IP-1-1994 (January 1994)
Author: Dwight Williams
Throughout America, the federal government is imposing a new educational program called “Outcome Based Education” (OBE). Under OBE, students no longer earn grades based on their mastery of a curriculum. Instead, students are evaluated on whether they have attained various “outcomes,” many of them vaguely-defined.
In this Issue Paper, education analysts Dwight Williams and Edward Lederman break through OBEs layers of jargon to explain what OBE really means. Part One, by Williams, analyzes OBE in detail. Part Two, by Lederman, puts OBE in the context of the education consultation complex.
The weight of the evidence suggests that OBE degrades student learning.
OBE prohibits successful students from moving on to more advanced material until every student in the class has mastered the current material. Although theoretically intended to promote group learning, the effect has been to slow advanced students, while slower students slow down even more.
OBE denigrates traditional motivations for learningsuch as test scoresbecause under OBE no student is allowed to fail.
OBE is often presented to parents in a disguised form, under a variety of names, such as “standards-based” education.
OBE proponents such as Mrs. Clinton and Labor Secretary Reich see education as the production of group-oriented, other directed corporate employees, rather than well-informed, skeptical, individualist citizens of a republic.
Although OBE jargon uses attractive terms such as “critical thinking,” those terms are redefined to mean their opposite. For example, “critical thinking” means the use of emotion, rather than logic, to make politically correct decisions.
To pay an army of OBE education consultants, schools divert vast resources into retraining teachers to use a program of no proven effectiveness.
by Tom Tancredo
For the last decade a firestorm of controversy has been building around something called Outcome Based Education (OBE). To understand the conflict we must recognize that it is part of a much larger and older war in which the combatants hold markedly different world views. The viewpoints of both sides can be stated in a positive manner as follows:
- Schools are agents of change.
- Schools should challenge perceived inequalities.
- Schools should create citizens with social utility.
- Graduates should have work skills that are specific and marketable.
- Schools should be child centered.
- Prevailing attitude is, “Failure is impossible.”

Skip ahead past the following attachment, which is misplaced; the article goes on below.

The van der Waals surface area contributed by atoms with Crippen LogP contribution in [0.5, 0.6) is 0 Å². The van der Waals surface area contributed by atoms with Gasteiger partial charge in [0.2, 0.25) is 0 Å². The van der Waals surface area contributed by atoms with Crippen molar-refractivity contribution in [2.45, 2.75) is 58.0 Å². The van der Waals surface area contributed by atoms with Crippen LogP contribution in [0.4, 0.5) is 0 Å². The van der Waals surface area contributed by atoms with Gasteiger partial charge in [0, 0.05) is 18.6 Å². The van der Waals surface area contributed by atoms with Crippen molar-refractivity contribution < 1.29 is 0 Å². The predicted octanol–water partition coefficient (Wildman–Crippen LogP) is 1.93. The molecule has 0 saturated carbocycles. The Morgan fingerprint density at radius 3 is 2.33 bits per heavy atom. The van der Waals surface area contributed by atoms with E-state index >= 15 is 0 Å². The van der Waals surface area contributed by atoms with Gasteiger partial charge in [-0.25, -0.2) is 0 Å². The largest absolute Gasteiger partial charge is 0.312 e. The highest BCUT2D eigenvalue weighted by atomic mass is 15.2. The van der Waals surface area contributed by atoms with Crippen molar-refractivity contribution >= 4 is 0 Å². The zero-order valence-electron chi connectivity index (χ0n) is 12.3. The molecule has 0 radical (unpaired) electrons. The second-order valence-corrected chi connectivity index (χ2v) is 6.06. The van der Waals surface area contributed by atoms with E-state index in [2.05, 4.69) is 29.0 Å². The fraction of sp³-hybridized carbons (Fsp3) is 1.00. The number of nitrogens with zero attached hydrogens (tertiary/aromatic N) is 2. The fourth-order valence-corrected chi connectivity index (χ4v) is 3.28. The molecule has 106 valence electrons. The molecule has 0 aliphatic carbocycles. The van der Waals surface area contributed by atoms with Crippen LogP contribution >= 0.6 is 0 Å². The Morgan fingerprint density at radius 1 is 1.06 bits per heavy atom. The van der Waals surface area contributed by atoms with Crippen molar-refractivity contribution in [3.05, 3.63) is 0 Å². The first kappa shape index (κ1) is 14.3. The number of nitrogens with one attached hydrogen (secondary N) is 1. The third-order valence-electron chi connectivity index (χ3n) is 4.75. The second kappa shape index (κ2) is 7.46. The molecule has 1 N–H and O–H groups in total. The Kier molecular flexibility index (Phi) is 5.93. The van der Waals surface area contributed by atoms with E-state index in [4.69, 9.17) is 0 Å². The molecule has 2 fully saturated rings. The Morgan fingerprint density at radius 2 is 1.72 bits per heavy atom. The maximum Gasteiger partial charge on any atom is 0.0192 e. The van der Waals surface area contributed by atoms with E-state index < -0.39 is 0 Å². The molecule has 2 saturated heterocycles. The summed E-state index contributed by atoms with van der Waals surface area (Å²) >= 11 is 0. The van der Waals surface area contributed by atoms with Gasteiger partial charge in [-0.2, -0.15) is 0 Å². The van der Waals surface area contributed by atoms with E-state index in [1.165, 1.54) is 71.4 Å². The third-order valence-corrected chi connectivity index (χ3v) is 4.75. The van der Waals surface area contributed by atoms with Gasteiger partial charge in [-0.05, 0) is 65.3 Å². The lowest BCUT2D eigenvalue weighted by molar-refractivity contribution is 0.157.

- Schools should perpetuate the culture.
- Schools should transmit values.
- Schools should be based in Classical Realism.
- Graduates should be schooled in a “core knowledge” curriculum.
- Schools should be society centered.
- Prevailing attitude is, “Here is the standard; meet or exceed it.”
Although many people will agree with certain aspects of both points of view, the philosophical gulf that separates the two sides is immense. Both sides, however, recognize that control of the monolithic government schools system is one of the most important strategic objectives of the war.
The current educational vehicle for viewpoint one is Outcome Based Education, although the name sometimes changes in response to political opposition. OBE gains foot soldiers by appealing to many concerned citizens who may be unaware of or unsupportive of its “globalist” world view, but who recognize that the present government education system is corrupt and dysfunctional. Many parents and students victimized by the current system cry out for change, and OBE supporters promise change in terms that seem reasonable, rational, and compelling.
For example, OBE proponents correctly attack the use of “seat time” for determining student progress. They say that students should have to demonstrate mastery of certain skills before moving on. Few persons would disagree. (Except, perhaps, for the Ohio Association of School Boards, which has proposed that every student who attends four years of high school should receive a diploma, regardless of whether he has passed any classes.)
Demonstrable, specific outcomes are important educational strategies which most good teachers have employed in their classrooms for centuries. Of course truly quantifiable standards not only challenge students, they challenge the system. And the last thing the government schools bureaucracy needs is more hard evidence of the failure of government schools.
As a result, OBE as actually implemented becomes a tool for the government school system to avoid accountability while creating the illusion of success. We should not be surprised that the government education establishment has debased outcomes by stating them in purely subjective terms, or by creating outcomes based on a students acceptance of political correctness. Rigorous academic standards, supposedly the very foundation of OBE, are nowhere to be found. The whole program is then sold with empty or dishonest slogans such as “standards” or “marketable skills” or “no one fails,” and opponents are accused of being Neanderthals who oppose education reform.
At the federal level, the Department of Education and the Department of Labor are pushing, with full support from the White House, to require all schools to conform to viewpoint one. Both federal dollars and federal laws are being used to enforce conformity.
OBE is about far more than the integrity of particular outcomes. OBE encompasses all aspects of pedagogy, from philosophies of learning to behavioral conditioning to job placement. OBE also promotes a world view that is collectivist, communitarian, and emotional, rather than individualist and rational.
I hope that the materials in this Issue Paper will help parents, students, educators, and all concerned citizens cut through the forest of jargon that surrounds OBE, and come to an understanding of the real issues raised by federal efforts to impose OBE nationwide. The stakes are immense.?